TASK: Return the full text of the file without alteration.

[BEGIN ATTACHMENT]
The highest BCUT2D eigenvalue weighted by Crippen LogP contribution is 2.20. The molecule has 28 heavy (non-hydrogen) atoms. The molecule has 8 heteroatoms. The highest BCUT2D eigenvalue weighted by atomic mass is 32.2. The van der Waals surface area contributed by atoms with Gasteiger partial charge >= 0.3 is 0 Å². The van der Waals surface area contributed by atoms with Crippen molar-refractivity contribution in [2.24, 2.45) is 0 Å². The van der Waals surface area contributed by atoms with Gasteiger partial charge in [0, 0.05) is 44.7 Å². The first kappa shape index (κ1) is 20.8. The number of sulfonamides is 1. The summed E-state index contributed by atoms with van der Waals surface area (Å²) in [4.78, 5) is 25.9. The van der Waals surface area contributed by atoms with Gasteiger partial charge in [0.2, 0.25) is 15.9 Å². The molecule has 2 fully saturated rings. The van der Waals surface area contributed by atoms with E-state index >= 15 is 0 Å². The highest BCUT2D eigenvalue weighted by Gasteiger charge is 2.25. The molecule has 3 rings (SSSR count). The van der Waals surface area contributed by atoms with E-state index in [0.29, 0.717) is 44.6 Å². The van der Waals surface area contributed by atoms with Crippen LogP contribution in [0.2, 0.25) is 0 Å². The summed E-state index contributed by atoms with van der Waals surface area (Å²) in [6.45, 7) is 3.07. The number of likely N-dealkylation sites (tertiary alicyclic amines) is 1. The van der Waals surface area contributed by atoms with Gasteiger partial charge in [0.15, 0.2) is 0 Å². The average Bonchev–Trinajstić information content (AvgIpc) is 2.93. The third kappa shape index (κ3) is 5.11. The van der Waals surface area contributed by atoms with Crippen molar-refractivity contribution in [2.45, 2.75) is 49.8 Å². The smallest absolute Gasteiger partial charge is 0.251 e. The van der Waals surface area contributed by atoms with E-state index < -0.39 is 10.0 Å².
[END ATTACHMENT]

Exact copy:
The highest BCUT2D eigenvalue weighted by Crippen LogP contribution is 2.20. The molecule has 28 heavy (non-hydrogen) atoms. The molecule has 8 heteroatoms. The highest BCUT2D eigenvalue weighted by atomic mass is 32.2. The van der Waals surface area contributed by atoms with Gasteiger partial charge >= 0.3 is 0 Å². The van der Waals surface area contributed by atoms with Crippen molar-refractivity contribution in [2.24, 2.45) is 0 Å². The van der Waals surface area contributed by atoms with Gasteiger partial charge in [0, 0.05) is 44.7 Å². The first kappa shape index (κ1) is 20.8. The number of sulfonamides is 1. The summed E-state index contributed by atoms with van der Waals surface area (Å²) in [4.78, 5) is 25.9. The van der Waals surface area contributed by atoms with Gasteiger partial charge in [0.2, 0.25) is 15.9 Å². The molecule has 2 fully saturated rings. The van der Waals surface area contributed by atoms with E-state index >= 15 is 0 Å². The highest BCUT2D eigenvalue weighted by Gasteiger charge is 2.25. The molecule has 3 rings (SSSR count). The van der Waals surface area contributed by atoms with E-state index in [0.29, 0.717) is 44.6 Å². The van der Waals surface area contributed by atoms with Crippen LogP contribution in [0.2, 0.25) is 0 Å². The summed E-state index contributed by atoms with van der Waals surface area (Å²) in [6.45, 7) is 3.07. The number of likely N-dealkylation sites (tertiary alicyclic amines) is 1. The van der Waals surface area contributed by atoms with Gasteiger partial charge in [0.15, 0.2) is 0 Å². The average Bonchev–Trinajstić information content (AvgIpc) is 2.93. The third kappa shape index (κ3) is 5.11. The van der Waals surface area contributed by atoms with Crippen molar-refractivity contribution in [2.45, 2.75) is 49.8 Å². The smallest absolute Gasteiger partial charge is 0.251 e. The van der Waals surface area contributed by atoms with E-state index < -0.39 is 10.0 Å².